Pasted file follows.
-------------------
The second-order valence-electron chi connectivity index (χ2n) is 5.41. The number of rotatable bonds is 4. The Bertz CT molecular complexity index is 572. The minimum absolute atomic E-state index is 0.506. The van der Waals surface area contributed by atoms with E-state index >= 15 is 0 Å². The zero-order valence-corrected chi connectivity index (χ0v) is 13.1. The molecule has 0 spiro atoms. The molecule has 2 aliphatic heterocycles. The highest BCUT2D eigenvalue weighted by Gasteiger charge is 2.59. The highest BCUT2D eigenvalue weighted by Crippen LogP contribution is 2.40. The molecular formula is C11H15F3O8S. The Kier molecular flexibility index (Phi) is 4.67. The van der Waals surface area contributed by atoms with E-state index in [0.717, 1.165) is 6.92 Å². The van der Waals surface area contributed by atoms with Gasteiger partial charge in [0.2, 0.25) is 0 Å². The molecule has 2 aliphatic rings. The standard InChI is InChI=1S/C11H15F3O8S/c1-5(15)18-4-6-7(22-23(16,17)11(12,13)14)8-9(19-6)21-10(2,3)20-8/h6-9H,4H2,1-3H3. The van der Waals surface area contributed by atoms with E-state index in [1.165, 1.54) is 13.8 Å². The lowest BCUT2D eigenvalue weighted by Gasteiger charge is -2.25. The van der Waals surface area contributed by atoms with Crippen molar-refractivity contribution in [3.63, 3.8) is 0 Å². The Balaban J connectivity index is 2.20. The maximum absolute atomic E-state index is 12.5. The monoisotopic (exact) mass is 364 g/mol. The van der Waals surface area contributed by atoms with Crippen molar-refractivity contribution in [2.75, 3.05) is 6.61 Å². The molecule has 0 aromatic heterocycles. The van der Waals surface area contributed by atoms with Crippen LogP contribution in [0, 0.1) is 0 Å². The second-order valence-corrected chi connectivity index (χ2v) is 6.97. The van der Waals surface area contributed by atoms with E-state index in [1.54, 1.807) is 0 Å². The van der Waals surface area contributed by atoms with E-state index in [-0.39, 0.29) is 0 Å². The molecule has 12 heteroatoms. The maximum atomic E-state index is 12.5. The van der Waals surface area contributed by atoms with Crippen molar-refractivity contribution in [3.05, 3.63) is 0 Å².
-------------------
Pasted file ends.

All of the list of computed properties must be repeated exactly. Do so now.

The second-order valence-electron chi connectivity index (χ2n) is 5.41. The number of rotatable bonds is 4. The Bertz CT molecular complexity index is 572. The minimum absolute atomic E-state index is 0.506. The van der Waals surface area contributed by atoms with E-state index >= 15 is 0 Å². The zero-order valence-corrected chi connectivity index (χ0v) is 13.1. The molecule has 0 spiro atoms. The molecule has 2 aliphatic heterocycles. The highest BCUT2D eigenvalue weighted by Gasteiger charge is 2.59. The highest BCUT2D eigenvalue weighted by Crippen LogP contribution is 2.40. The molecular formula is C11H15F3O8S. The Kier molecular flexibility index (Phi) is 4.67. The van der Waals surface area contributed by atoms with E-state index in [0.717, 1.165) is 6.92 Å². The van der Waals surface area contributed by atoms with Gasteiger partial charge in [0.2, 0.25) is 0 Å². The molecule has 2 aliphatic rings. The standard InChI is InChI=1S/C11H15F3O8S/c1-5(15)18-4-6-7(22-23(16,17)11(12,13)14)8-9(19-6)21-10(2,3)20-8/h6-9H,4H2,1-3H3. The van der Waals surface area contributed by atoms with E-state index in [1.165, 1.54) is 13.8 Å². The lowest BCUT2D eigenvalue weighted by Gasteiger charge is -2.25. The van der Waals surface area contributed by atoms with Crippen molar-refractivity contribution in [3.63, 3.8) is 0 Å². The Balaban J connectivity index is 2.20. The maximum absolute atomic E-state index is 12.5. The monoisotopic (exact) mass is 364 g/mol. The van der Waals surface area contributed by atoms with Crippen molar-refractivity contribution in [2.75, 3.05) is 6.61 Å². The molecule has 0 aromatic heterocycles. The van der Waals surface area contributed by atoms with Crippen LogP contribution in [0, 0.1) is 0 Å². The second-order valence-corrected chi connectivity index (χ2v) is 6.97. The van der Waals surface area contributed by atoms with E-state index in [1.54, 1.807) is 0 Å². The van der Waals surface area contributed by atoms with E-state index in [-0.39, 0.29) is 0 Å². The molecule has 12 heteroatoms. The maximum atomic E-state index is 12.5. The van der Waals surface area contributed by atoms with Crippen molar-refractivity contribution in [3.05, 3.63) is 0 Å².